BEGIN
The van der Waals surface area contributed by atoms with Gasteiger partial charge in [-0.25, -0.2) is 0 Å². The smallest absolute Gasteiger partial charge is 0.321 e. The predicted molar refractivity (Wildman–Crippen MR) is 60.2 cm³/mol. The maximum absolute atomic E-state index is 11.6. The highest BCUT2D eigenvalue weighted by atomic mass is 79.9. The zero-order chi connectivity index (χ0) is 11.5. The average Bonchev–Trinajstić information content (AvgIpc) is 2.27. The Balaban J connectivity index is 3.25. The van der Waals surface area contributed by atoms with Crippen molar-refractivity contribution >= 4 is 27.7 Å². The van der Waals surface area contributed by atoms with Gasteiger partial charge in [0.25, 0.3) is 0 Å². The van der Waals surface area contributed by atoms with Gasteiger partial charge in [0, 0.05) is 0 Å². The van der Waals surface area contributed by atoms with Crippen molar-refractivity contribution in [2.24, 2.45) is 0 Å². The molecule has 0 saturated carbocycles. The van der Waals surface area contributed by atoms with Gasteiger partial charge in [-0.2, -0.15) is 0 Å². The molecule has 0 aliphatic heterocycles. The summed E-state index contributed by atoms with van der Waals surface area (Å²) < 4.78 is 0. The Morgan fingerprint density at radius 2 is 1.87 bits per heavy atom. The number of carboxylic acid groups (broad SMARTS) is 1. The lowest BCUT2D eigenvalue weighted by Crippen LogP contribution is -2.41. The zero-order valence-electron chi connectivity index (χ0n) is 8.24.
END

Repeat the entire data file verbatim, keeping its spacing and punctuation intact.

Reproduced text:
The van der Waals surface area contributed by atoms with Gasteiger partial charge in [-0.25, -0.2) is 0 Å². The smallest absolute Gasteiger partial charge is 0.321 e. The predicted molar refractivity (Wildman–Crippen MR) is 60.2 cm³/mol. The maximum absolute atomic E-state index is 11.6. The highest BCUT2D eigenvalue weighted by atomic mass is 79.9. The zero-order chi connectivity index (χ0) is 11.5. The average Bonchev–Trinajstić information content (AvgIpc) is 2.27. The Balaban J connectivity index is 3.25. The van der Waals surface area contributed by atoms with Crippen molar-refractivity contribution >= 4 is 27.7 Å². The van der Waals surface area contributed by atoms with Gasteiger partial charge in [0.25, 0.3) is 0 Å². The van der Waals surface area contributed by atoms with Gasteiger partial charge in [0, 0.05) is 0 Å². The van der Waals surface area contributed by atoms with Crippen molar-refractivity contribution in [2.24, 2.45) is 0 Å². The molecule has 0 saturated carbocycles. The van der Waals surface area contributed by atoms with Gasteiger partial charge in [-0.2, -0.15) is 0 Å². The molecule has 0 aliphatic heterocycles. The summed E-state index contributed by atoms with van der Waals surface area (Å²) < 4.78 is 0. The Morgan fingerprint density at radius 2 is 1.87 bits per heavy atom. The number of carboxylic acid groups (broad SMARTS) is 1. The lowest BCUT2D eigenvalue weighted by Crippen LogP contribution is -2.41. The zero-order valence-electron chi connectivity index (χ0n) is 8.24.